The first section of trail was a repaired landslip area but after a twenty minute climb it levelled out to a gentle up and down roll through farmland ripe with rice and millet in terraces above and below the trail. Haystacks were being raised everywhere and harvested fields were being ploughed under with oxdrawn ploughs not much changed since the Middle Ages.

Being our first day it felt quite hard but we made Tikedungha by about 3.30. It is a very traditional old-style lodge. Tiny rooms, narrow beds and thin mattresses – most of us were too tired to care but Howard, who I’d suspected was a ‘bit weird’, went for a run up the Ulleri steps. Go figure?

Thursday 4 November
This is always a pretty hard day with any group and ours was no exception. There are over three thousand stone stairs and they seem to get steeper and steeper as the day wears on.

Lunch was a relief. Elizabeth had started the day badly, feeling really sick with a dreadful cold. A few meds, a bit of encouragement and a determination not to be left behind saw her rally and ‘have a go’. She did look ‘all-in’ at lunchtime but hey, she made it.

There were more stairs after a long lunch and, no, we were definitely not getting used to them. Banthanti hove into view before too long and everyone felt better after a shower and a rest. Despite the hot day there was very little heat in the ‘hot shower’. The Nepali idea of hot water is water that is not freezing cold. Buckets and bowls did the job.

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Helen relaxing near Tikedungha

We spent a lovely evening eating and drinking, singing and dancing. The stove, made out of a 44- gallon drum cemented and mudded into the floor, was super efficient and soon the whole family joined us in the dining room. Another fun night.

Friday 5 November
It was uphill again, of course, but not so steeply today. Within minutes we were in deep, deep shade beside a clear gushing stream. The trail criss-crosses the cataracts until an open meadow at Nangethanti for lunch in the sun. We all did the morning section without problems but as the day wore on some of us tired dramatically. As we neared 2800 metres the altitude becomes a bit of a factor. It was startling to arrive at Ghorepani to clear skies and glorious views. A first for me. Everything but Annapurna South was perfectly clear and even that cleared magnificently at the end of the day. It was awesome.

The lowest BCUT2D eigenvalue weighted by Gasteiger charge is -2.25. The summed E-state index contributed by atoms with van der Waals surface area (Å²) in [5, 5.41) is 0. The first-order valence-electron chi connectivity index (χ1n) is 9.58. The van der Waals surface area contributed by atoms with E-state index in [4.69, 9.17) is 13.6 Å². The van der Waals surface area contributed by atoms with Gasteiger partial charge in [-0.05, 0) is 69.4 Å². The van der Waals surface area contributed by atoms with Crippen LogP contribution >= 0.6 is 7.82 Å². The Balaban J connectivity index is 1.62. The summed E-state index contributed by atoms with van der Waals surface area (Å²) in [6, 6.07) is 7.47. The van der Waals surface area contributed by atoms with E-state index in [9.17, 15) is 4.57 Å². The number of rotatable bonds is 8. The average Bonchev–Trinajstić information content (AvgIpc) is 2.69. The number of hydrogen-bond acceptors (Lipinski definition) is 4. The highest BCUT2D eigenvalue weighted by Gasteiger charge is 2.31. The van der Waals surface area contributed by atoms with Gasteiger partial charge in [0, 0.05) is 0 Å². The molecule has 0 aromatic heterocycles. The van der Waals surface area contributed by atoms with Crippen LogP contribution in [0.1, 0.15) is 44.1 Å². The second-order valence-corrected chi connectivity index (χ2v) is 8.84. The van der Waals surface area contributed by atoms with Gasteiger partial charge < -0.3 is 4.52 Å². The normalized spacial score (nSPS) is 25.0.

The Sunny Lodge lived up to its reputation as a party lodge as first the Nepalis and then the Bideshi (us) hit the dance floor. The Nepalis were good but I like to think our Macarena was a bit of a hit.

Saturday 6 November
What a lovely, easy day this was – well, for those of us who didn’t climb Pun Hill this morning anyway. Wendy, Richard, Carol, Ken and Howard (Dad ’n’ Dave) awoke at 5.30 and Dorje, Min and Sunder took them up the 300 metre steep climb for what must be one of the world’s most beautiful vistas. The morning was clear, thankfully, and they were not disappointed – from Machhapuchhare to Dhaulagiri, they were all on show. Mind you, the view from the dining room window over a cup of coffee was not bad either.

We sauntered downhill to Sikha, not quite in time for lunch. We stopped by our old haunt, The Serendipity for a quick bite which turned out to be a very pleasant lunch break. Good food, friendly owners, pretty garden.

The farms and villages through here are lovely in November. Everything is ripe in the fields and gardens and, as it’s the festival season, each village is garlanded with long ropes of fresh flowers. The garlands alternate whole marigolds, little bunches of leaves and poinsettia petals (possibly, they are not the petals but you will know what I mean). They look gorgeous and leave our tacky Christmas decorations for dead. There is always something going on beside the trail as the hard-won harvest is gathered and dried and threshed for the leaner months to come.